At first glance, Lisa Hall and Greg Busch seem like an ordinary grad student couple. They’ve been married for four years, and Lisa will finish her Ph.D. in chemical engineering in the summer of 2009, while Greg’s will complete his doctorate in aerospace engineering later next year. They have a 16-month-old son, Glenn, that they load into a car seat to take to daycare when they travel from their northwest Champaign home to campus.
But once you realize that Glenn’s not riding in the backseat of a car, but in a fully-enclosed trailer behind his parents’ homemade back-to-back tandem recumbent bicycle, the situation reveals itself as anything but ordinary. “It just seems like the obvious thing to do, though,” said Greg. “It just seems like, you’ve got a good reason to carry a trailer, and you don’t have to worry about grocery shopping or anything like that.”
Hall and Busch have come a long way as bicycle commuters since their undergraduate days at Rose-Hulman Institute of Technology in Terre Haute, Ind. Greg explained, “In undergrad, I actually got an internship at Digital Audio Disc Corporation, and I lived literally a quarter mile away and I drove there every day to work. And I said, ‘I should ride my bike there.’ I did it one day and I’m like, ‘This sucks,’ and I never did it again.” Lisa agreed, “When I was a kid, I would ride down the street to my friend’s house. But I didn’t really think of it as a way to commute before we moved here.”
So what would inspire such biking novices to make the switch to hardcore bike commuting from the wrong side of Interstate 74? Poor car parking options, of course. “We moved here and we had heard that parking was going to be a problem, so we had planned on riding bikes when we moved here,” Greg recalled. Lisa remembered things a little differently. “Greg had planned on riding,” she said with a smile. “I remember considering whether it would be bus friendly.”
Things didn’t go so smoothly at first, despite their enthusiasm. “Greg dragged me to commute a few times, and we would go on the sidewalks, because it’s kind of scary to jump into it [on the streets],” Lisa related. “I guess what really motivated us is that we decided that it was faster than driving and parking somewhere and then walking, or bussing because we have to transfer. So we get there significantly faster than the bus.”
Another motivation was the opportunity to try out their own home-built vehicles. “When we first moved here, Greg had wanted to build a human-powered vehicle when he was at Rose and he never got a chance,” Lisa said. “So Greg made his first bike then,” a low-riding recumbent.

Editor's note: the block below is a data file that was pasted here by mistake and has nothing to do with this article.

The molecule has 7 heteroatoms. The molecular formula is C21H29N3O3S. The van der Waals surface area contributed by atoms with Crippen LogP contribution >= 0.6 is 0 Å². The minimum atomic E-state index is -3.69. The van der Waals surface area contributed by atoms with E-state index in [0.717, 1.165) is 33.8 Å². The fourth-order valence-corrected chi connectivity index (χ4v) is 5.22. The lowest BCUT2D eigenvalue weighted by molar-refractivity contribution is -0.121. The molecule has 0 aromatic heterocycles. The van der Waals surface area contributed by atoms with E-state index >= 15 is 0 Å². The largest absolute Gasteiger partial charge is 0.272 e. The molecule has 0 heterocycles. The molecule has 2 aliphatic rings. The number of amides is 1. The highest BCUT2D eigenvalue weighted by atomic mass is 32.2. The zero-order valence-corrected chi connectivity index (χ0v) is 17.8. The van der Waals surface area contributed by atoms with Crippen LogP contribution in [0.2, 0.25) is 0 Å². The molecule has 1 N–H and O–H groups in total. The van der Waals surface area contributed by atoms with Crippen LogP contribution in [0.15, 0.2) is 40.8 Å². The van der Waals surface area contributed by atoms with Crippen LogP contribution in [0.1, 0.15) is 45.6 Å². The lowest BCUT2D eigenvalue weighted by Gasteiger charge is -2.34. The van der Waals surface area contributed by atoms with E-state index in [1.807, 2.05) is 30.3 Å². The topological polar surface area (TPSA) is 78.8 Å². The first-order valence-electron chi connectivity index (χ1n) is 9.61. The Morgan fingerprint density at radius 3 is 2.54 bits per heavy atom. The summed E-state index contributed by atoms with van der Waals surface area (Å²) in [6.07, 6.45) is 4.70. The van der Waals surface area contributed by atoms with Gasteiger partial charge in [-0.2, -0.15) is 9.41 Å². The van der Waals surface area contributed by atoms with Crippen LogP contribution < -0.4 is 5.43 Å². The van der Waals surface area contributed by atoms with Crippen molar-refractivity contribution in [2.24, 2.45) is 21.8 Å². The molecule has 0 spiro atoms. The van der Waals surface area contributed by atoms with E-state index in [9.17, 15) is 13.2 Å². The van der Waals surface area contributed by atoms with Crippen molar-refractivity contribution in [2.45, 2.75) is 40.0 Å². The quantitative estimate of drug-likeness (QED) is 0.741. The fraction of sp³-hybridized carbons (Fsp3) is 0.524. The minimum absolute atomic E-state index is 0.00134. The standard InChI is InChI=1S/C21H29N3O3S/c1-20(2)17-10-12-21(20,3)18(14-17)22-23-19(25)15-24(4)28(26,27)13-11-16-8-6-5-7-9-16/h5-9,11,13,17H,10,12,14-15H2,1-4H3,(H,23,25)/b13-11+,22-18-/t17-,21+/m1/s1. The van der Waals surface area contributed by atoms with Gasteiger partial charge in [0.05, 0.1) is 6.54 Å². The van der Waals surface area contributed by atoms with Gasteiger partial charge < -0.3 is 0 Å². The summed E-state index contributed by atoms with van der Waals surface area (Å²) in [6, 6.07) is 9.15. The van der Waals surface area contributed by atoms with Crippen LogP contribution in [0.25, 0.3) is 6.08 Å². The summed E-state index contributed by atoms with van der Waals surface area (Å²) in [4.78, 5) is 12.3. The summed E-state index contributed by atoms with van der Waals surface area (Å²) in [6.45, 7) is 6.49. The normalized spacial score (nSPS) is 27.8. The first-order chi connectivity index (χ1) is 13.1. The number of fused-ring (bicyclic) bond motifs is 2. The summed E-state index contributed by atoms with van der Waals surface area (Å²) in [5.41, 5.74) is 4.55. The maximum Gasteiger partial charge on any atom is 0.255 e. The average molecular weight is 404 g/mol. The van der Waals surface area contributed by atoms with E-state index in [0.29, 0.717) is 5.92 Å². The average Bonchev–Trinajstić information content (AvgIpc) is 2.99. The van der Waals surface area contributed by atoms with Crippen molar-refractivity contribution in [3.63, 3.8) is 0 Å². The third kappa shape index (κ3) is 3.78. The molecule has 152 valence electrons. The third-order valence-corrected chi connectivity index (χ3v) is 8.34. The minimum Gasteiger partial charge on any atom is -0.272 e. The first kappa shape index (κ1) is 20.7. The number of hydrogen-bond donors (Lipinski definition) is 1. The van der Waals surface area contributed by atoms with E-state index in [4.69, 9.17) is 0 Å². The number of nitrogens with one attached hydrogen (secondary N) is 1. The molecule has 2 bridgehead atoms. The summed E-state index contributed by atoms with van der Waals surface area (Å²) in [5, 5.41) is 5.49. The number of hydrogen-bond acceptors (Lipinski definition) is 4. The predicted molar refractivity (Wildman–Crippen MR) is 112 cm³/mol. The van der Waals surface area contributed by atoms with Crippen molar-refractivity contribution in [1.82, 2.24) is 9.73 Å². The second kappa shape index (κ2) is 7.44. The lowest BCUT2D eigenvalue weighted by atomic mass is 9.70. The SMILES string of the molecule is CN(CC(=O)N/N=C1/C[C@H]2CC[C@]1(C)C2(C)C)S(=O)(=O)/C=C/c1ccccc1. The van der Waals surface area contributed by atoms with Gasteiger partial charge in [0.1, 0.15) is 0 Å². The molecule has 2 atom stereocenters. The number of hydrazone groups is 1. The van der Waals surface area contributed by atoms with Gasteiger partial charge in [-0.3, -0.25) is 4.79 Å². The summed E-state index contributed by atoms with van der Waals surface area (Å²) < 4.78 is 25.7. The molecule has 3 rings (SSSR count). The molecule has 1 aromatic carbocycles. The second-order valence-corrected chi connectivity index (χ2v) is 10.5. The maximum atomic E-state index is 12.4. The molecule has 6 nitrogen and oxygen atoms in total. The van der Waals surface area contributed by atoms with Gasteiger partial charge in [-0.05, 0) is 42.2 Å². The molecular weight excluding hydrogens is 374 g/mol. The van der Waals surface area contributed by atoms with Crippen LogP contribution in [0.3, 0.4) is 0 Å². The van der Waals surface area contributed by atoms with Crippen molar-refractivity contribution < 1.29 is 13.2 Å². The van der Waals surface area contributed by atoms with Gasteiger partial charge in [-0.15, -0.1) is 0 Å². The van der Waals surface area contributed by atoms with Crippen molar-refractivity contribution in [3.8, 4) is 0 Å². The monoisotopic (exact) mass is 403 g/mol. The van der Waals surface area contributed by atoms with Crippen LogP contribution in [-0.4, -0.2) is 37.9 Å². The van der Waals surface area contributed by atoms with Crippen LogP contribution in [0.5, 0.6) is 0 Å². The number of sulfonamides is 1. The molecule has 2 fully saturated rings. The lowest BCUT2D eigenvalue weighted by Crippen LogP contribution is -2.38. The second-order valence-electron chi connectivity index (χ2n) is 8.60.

“That was a lot of fun; I put a lot of miles on that,” Greg recalled. “Probably like 15 to 20,000 miles. It outlasted all my bike computers, so I don’t know exactly, but Lisa had 12,000 on one of her bike computers. We go about 3,000 miles a year, we estimate.”
Lisa soon caught the bike-building bug, too. “I used to be the handy one, and then Greg went off and became a mechanical engineer and I think that’s cheating. So after a while, I dropped the Schwinn [her original bike from Wal-Mart] and we built a bike together,” that being Lisa’s personal recumbent. They worked through several prototypes together before Greg completed their current tandem, a brazed-steel frame, dual-wheel drive machine that uses all standard components.
Despite the bike’s size and carrying capacity, Hall and Busch are still happy with the tandem’s performance. “We do pretty well on the tandem, pretty good speed,” Greg noted. “We outraced some people at Cranksgiving.
“Of course, that was before the new trailer,” Greg continued.
“The new trailer slows us down.” Lisa added, “It is pretty heavy, but it’s almost airtight, so it’s a much better ride for [Glenn]. It’s a very cushy ride. It’s double suspension, so we’ll go over a huge bump and Glenn does nothing.”
Despite the winter cold, Glenn stays nice and cozy in the trailer. “If you ever look at him in the trailer, you’re like, ‘How the hell can he get cold?’” Greg contended. “All you see is a pile of blankets. We kind of worry about him being too hot, if anything.”
Lisa is not satisfied, though. “We’ve got lots of projects we want to do,” she said. “I want a full on-board electronics system, I want a thermocouple, accelerometer, blinky lights, turn signals.”
Did I mention that they’re engineers?
Greg and Lisa have even more goodies lurking in their garage. There’s Glenn’s all-wood runner bike, Greg’s high racer and the couple’s bike-hauling bike trailer, which can carry at least eight bicycles for large transfers, the sort that are often needed at The Bike Project.
Unfortunately, the couple’s time in Champaign-Urbana is probably drawing to a close; but they’ve inspired many in the bike community during their time here with their creativity, ingenuity and industriousness. Like Lisa says, “I think you have to be serious about cargo if you’re going to be serious about riding your bike for transportation,” and it’s clear that no one can question them on that count.